There's a wrong way, and there's George's way.

There’s a wrong way, and there’s George’s way.

One of the best things about riding in a  multi-day clinic is that each day builds on the skills practiced the day before.  It reminds me of learning to swim: The first lesson you learn how to blow bubbles, the second you learn the arm and leg motions, and by the third lesson you’re putting it all together and swimming.

Such was the case on the last day of the 2014 George Morris Horsemastership Sessions.  Granted, these riders were not beginners, but I’d wager each one would say they benefitted from the refinement Morris brought to their riding.  Continuing with the swimming analogy, it’s like you or I swimming laps in a pool versus Michael Phelps doing so.  He brings a whole new level of understanding of the physics of the whole thing, the most efficient stroke techniques, and the most effective conditioning routines.  Morris brings that level of understanding to riding.

Although the day was to be a summary of all that had been learned over the course of the 5 days, the session started with a discussion of the basics.  Using Michael Hughes as a model, George spoke about the importance of position, and how it affects the functionality of the horse and the effectiveness of the rider.  For example, allowing your weight to sink into a lowered heel allows the joints to work as shock absorbers, gives you more balance and security in the tack, and, ideally, places your in the most effective position for you to cue the horse.  Why do we want a the hands carried up and over the withers?  For a straight line from elbow to the horse’s mouth for effective communication, but also because lowered hands pull the shoulder down, roach the back and render weight aids ineffectual.

Morris sent the participants out to warm the horses up at will, reiterating that he feels a warmup should include lateral work to engage the horse’s hind end and promote acceptance of the leg. Warmups should also contain lots of turning exercises (circles, half turns, figure eights, serpentines) and transitions, both within and between gaits.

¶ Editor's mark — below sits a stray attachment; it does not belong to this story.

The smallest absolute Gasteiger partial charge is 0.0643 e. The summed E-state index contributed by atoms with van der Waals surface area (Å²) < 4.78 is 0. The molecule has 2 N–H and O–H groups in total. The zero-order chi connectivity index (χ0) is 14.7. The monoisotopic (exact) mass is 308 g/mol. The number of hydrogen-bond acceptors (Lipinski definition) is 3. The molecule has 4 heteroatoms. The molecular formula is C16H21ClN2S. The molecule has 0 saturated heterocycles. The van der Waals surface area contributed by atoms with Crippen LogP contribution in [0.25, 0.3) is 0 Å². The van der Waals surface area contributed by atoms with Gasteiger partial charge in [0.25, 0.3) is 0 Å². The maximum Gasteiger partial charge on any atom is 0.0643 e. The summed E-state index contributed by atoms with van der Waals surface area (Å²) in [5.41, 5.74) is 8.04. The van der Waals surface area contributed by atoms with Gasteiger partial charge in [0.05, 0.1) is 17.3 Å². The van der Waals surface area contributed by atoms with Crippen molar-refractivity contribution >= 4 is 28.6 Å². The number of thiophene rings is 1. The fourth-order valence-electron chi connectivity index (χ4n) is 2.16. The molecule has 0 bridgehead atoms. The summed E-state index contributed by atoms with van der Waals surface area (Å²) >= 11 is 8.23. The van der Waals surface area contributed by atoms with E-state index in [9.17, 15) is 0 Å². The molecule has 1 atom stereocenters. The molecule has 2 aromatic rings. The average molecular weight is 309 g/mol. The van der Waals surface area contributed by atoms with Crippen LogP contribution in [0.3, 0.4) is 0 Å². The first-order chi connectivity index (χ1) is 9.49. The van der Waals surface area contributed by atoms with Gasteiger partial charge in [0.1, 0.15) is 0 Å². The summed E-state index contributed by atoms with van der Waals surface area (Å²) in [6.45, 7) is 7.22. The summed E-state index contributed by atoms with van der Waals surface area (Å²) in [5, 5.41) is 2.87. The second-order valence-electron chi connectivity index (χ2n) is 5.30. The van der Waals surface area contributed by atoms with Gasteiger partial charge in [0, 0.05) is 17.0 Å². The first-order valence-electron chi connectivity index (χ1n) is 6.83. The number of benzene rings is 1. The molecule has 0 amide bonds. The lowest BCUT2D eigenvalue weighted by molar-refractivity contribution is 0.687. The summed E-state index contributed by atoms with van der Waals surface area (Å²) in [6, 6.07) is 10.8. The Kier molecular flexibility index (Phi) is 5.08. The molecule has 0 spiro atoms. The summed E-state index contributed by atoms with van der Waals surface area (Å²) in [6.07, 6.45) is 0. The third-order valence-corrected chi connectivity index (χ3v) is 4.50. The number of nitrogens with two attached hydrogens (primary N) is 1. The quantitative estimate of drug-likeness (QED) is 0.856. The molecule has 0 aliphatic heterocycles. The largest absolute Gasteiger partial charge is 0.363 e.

Warmups should also contain lots of turning exercises

Warmups should also contain lots of turning exercises

Following the warmup Morris briefly demonstrated the pulley rein, a very strong rein aid that acts as a lever against a galloping horse’s mouth.  The riders were asked to fix their inside hand against the neck in the slight dip found right  before the withers.  The outside hand, Morris stated, works by moving upward and back.  He also showed another variation of the pulley rein, useful for turning a galloping horse, where the rider fixes the outside hand against the neck and uses the inside rein to turn the horse.  Morris then told a story how in Aachen he’d shown Anky Van Grunsven, the Netherlands’ multiple gold medallist in dressage, how to use a pulley rein after her Olympic partner Salinero ran back to the barn with her.

Then it was time for jumping. Riders were asked to warm up over a cross rail over a liverpool.  This type of fence gets the horse thinking forward and moving off the rider’s leg. Morris had the riders practice approaching in a half seat with the horse’s motion, and then again moving to a more defensive position, sinking into the tack 6-8 strides out and opening their hip angle.

It was at this point in the day that the riders started working on the course set by 2008 Olympic course designer Steve Stephens.  Morris had them begin by riding individual elements, breaking up the course so that they could first focus on the basics of riding and secondly so that the horses would get comfortable. The group started with the first line, a vertical to a bending 7 to a another vertical, and then a straight 4 to an oxer.  Morris asked the riders to pay particular attention to their pace, and the use of their eyes.  As they saw the distance to the first fence, he told them, they should be looking at the second fence.  Eyes, he told the group, are what gives the direction and the distance.

Next on the agenda was the triple combination.  Before anyone actually began jumping the combination Morris discussed the the importance of the automatic release, also called the following hand because the horse “takes” your hand over the fence and your hand follows the horse’s mouth.  Morris asked Lillie Keenan to demonstrate the automatic release as she negotiated the triple, and he directed the audience’s attention to her hands, which were alongside the neck, and the elasticity from the back of her shoulders to the horse’s mouth. ” Watch her position here,” he commented. “That’s classic, that’s classic.”  Repetition, he stated, is what will give the body muscle memory and the ability to correctly execute the automatic release.